Less Income, More Pain?
Survey Shows Income and Education Are Factors in Your Pain Rating
May 1, 2008 -- If you think about your body right now, do you feel any pain?
If so, you are apparently not alone.
A new study shows that more than a quarter of people interviewed said they
felt some pain in a 24-hour period starting the day before.
Researchers interviewed 3,982 people about their activities during this time
period. Then they randomly selected three 15-minute nonsleeping time periods
and asked the participants what they were feeling with the previously reported
activities during those time periods.
Examples of reported activities were gardening, playing sports, or caring
for children. The researchers did not ask about duration of pain, cause of
pain, or location of pain.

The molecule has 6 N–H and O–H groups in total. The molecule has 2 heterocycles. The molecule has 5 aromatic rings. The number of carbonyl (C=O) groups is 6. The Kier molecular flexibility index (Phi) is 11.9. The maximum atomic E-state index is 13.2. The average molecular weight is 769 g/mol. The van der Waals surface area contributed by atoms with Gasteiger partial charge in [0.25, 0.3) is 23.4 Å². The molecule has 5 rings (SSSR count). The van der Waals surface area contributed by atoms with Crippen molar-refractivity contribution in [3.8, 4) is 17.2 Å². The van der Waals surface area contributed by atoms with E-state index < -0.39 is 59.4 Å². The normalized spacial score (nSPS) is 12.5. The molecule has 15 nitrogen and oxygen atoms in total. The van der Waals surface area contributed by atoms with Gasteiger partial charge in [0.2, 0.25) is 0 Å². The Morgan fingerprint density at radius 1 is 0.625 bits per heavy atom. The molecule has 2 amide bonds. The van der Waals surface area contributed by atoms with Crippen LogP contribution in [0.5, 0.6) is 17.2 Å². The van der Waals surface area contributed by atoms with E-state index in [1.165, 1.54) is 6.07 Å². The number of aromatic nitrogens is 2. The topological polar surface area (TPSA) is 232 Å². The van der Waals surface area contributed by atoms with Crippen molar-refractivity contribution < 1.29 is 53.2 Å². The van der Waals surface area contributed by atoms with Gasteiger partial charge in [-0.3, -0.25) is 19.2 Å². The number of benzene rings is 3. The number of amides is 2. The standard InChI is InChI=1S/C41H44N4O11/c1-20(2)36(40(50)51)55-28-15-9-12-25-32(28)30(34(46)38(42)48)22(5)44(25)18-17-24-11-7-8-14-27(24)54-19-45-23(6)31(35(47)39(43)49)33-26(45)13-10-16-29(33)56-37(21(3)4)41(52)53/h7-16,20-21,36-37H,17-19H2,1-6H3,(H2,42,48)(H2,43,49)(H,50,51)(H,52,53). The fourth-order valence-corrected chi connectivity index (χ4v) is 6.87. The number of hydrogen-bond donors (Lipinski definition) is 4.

Twenty-nine percent of men and 27% of women reported feeling some pain at
the sampled times.
The participants were asked about six feelings: happiness, pain, being
tired, sadness, stressed, and interested. They were also asked to rate the
severity of the feeling on a scale from 0 to 6.
Here are some of the key findings:
- The less education and income a person had, the greater the pain rating
they reported. People without a high school diploma had twice the average pain
rating of college graduates.
- Those with an income below $30,000 a year had nearly twice the average pain
rating of those who made $100,000 or more a year.
- The average pain rating increased with age, although it reached a plateau
between ages 45 to 75, with little difference between women and men.
- People reported more pain as they entered their mid-70s.
The researchers say while we do know more about pain caused by conditions
such as arthritis, back injury, and chronic pain, we really know
very little about other types of daily pain.
In the U.S., people spent more than $2.5 billion on over-the-counter pain medications within the year ending in March 2007. In
2004, Americans spent nearly $14 billion on outpatient prescription pain
Researchers hope that finding out more about the nature and severity of pain
can help lead to better medical treatments and a greater understanding of why
people seek medical care. The research is published in the May 3 edition of